US Paratrooper Loadout WWII

(click to embiggen)

(click to embiggen)

Found this out there on the interwebs and thought you guys would dig it.It purports to show a pre-D-Day paratrooper’s loadout. You can see at the top of the gear pile the main and backup chutes, then moving down into the weapons there is quite a bit of interesting gear. Note the 16-inch M1905/M1942 bayonet, the machete in the canvas cover, and the M1918 trench knife knuckle duster (co-located in the 1911 holster), along with a basic penknife in the bottom corner. This guy was into blades.

His 1911 with two spare mags, and 25 8-round enbloc clips in field-made pouches for the M1 Garand give him over 250-rounds of 30.06 and 21 of .45ACP. Then of course there are four pineapple grenades for when the going gets tough.

The SCR-536 handie-talkie radio (remember it from the green plastic army men days?) was a neat little 5-pound radio made by Motorola that operated in AM voice mode between 3.5 and 6.0 MHz frequency range. Range in built up areas or hilly terrain was line-of-sight while at sea or in the open flat desert at night was as much as 3-miles. Every rifle company of the U.S. 29th Infantry division on D-Day had six; one for each of three rifle platoons, two for the weapons platoon, and one for the company CO, which makes me think the owner of the loadout was a young LT or Captain, or possibly an artillery forward observer, hence the two packs of signal flares to the left. That would make the compass, flash-lite, notebooks, and pencils seem all the more important.

The radio was issued first in 1941-42, while the  M1905 bayonet was being withdrawn from service after 1943, which could place this picture between that time, rather than D-Day of 1944.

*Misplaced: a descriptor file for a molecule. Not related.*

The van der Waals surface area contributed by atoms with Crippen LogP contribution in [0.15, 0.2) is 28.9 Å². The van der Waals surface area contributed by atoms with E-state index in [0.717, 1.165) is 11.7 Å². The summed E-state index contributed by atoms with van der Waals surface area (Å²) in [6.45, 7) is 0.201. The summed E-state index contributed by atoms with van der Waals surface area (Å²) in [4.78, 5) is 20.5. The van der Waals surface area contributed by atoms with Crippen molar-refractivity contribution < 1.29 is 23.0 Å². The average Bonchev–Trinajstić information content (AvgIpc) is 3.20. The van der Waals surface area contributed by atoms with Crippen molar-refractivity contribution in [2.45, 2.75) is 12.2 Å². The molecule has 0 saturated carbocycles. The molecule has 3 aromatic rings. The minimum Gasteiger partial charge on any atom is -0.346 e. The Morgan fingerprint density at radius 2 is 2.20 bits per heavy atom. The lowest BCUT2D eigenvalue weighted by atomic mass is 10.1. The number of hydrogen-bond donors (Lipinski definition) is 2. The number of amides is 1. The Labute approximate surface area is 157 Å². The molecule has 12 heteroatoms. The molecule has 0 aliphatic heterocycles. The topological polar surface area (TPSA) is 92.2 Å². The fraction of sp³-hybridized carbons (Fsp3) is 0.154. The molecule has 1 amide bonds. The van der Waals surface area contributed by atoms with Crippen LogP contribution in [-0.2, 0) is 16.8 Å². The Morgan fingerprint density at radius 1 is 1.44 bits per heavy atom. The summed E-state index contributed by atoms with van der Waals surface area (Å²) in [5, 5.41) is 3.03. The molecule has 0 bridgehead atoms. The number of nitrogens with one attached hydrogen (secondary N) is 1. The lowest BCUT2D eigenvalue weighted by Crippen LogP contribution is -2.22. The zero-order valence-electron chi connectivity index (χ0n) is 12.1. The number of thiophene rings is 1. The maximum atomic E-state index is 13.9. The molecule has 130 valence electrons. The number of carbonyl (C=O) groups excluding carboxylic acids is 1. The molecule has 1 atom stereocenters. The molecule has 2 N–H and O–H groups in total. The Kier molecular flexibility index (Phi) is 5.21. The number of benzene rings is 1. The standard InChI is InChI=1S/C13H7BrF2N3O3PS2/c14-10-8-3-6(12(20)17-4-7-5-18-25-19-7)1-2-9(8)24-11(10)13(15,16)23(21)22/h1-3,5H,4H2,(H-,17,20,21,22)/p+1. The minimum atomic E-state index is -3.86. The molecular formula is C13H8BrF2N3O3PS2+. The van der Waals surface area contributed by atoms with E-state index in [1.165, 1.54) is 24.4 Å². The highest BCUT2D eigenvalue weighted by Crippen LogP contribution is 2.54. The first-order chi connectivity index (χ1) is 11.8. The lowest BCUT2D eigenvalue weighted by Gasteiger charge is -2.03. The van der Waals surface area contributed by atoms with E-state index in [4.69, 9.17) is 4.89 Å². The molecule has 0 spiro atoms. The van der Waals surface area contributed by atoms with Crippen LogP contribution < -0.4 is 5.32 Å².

If you ask me, the machete looks as well as the coil of rope, often used by paratroopers who are caught up in trees, an leather gloves more useful in the Pacific and the time frame would fit better for the 503rd PRCT.

What, you haven’t heard of the 503rd?

The 503rd Parachute Regimental Combat Team wasn’t part of one of the huge and celebrated airborne divisions that jumped into Europe like the 82nd and 101st, it fought independently– in the jungles of the Pacific.

During its more than three years service in the Southwest Pacific Theater, the 503d served in five major combat operations. A number of other missions were planned but called off by higher headquarters.

The Regiment jumped in the Markham Valley, New Guinea, on 5 September 1943, in the first successful Airborne Combat Jump in the Pacific Theatre of Operations. The Regiment forced the Japanese evacuation of a major base at Lae to take a route which proved to be disastrous for them. The third Battalion of the 503d had a major skirmish with the rear guard of this exodus. The successful employment of Parachute troops, in the Markham Valley, has been credited with saving the concept of vertical envelopment from being abandoned following several less than successful engagements in Europe.

Two rifle Battalions of the 503d Regiment jumped Noemfoor off the coast of Dutch, New Guinea early in July 1944, followed by an amphibious landing by the other rifle Battalion a few days later. The Regiment was employed in the elimination of the Japanese garrison on that Island. Airfields constructed on Noemfoor after its capture played a significant role in supporting the advance of Allied troops from New Guinea to the Philippines. Sergeant Ray E. Eubanks was awarded the Congressional Medal of Honor, posthumously, for his actions on Noemfoor.

A good overview is here


Dwarfed by and silhouetted against clouds of smoke (created to provide cover), C-47 transport planes from the US Army Air Forces drop a battalion of the U.S. 503rd Parachute Regiment at Nadzab. A battalion dropped minutes earlier is landing in the foreground. General Vasey was in the plane from which the photograph was taken

Still, that’s a whole lot of stuff to jump out of a perfectly good plane with.

Into the jungle…

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